Staff updated the council this week on the Seal Beach General Plan. The state mandates updates to different sections of the plan (called “elements”) at regular intervals. The state also mandates an annual progress report on the General Plan. The deadline: April 1. The council basically received and filed the report, which city staff will now submit to the California Housing and Community Development Department.
“The General Plan is a state-mandated document, which serves as the blueprint for the City of Seal Beach’s future development, and is comprised of a series of Elements covering different topics,” wrote Smittle in her staff report.
She said General Plans “are really kind of cool.”
Smittle told the council that Seal Beach has eight “elements” to its current plan, with a ninth recently added: the Environmental Justice Element.
“All of these are state mandates,” Smittle said.
The California Housing and Community Development Department apparently told the city that the Annual Progress Report should focus on larger activities. According to Smittle’s report, some of the highlights in 2022 included:
“Initiation of a capital improvement project at the Seal Beach Tennis and Pickleball Center;
“Successful advocacy for Federal funding for sand replenishment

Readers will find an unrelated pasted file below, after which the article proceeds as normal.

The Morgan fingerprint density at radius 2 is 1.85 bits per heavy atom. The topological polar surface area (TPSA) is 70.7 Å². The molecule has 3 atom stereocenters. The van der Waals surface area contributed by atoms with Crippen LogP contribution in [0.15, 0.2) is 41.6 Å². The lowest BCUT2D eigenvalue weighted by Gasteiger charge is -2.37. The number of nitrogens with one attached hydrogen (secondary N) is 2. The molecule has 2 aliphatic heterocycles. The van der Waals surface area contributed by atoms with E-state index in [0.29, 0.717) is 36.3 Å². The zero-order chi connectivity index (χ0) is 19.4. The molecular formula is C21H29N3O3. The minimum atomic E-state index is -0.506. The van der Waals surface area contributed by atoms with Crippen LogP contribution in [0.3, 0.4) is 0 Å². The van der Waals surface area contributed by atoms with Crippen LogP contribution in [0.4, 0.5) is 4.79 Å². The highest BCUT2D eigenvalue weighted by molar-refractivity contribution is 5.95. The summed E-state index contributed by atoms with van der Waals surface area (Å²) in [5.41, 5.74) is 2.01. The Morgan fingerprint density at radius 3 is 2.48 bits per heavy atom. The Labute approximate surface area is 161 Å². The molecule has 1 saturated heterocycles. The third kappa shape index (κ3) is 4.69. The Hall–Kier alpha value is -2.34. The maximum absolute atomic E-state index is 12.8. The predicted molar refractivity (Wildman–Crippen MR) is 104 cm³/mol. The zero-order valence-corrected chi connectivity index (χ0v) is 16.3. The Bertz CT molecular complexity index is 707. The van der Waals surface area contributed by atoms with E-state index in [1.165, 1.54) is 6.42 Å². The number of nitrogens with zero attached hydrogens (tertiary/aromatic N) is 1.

“Substantial staff support for the I-405 widening project,” Smittle wrote.
“While the City is continually taking action to implement all aspects of the General Plan, the Housing Element continues to be in the forefront of policy making at the State level. As a reminder, the Housing Element defines the City’s strategy to (a) plan for existing and projected housing demand, (b) identify adequate sites to accommodate the City’s allocated share of regional housing needs, and (c) analyze local policies, regulations and requirements that have the potential to constrain development of housing for all income levels,” Smittle wrote.
“The City’s current RHNA [Regional Housing Needs Assessment] requirements are for a total of 1,243 units; with 258 of them being affordable to very low-income households, 201 affordable to low-income households, and 239 affordable to moderate-income households,” Smittle wrote.
“From January 1, 2022, to December 31, 2022, most housing applications were for the demolition and rebuilding of existing units. In 2022, only one net new unit was completed,” Smittle wrote.
“As in past years, no development applications proposed units specifically restricted to low- or very low-income households,” Smittle wrote.
“This is not unusual, as opportunities for affordable housing are typically associated with larger multifamily residential developments and not individual single-family projects,” Smittle wrote.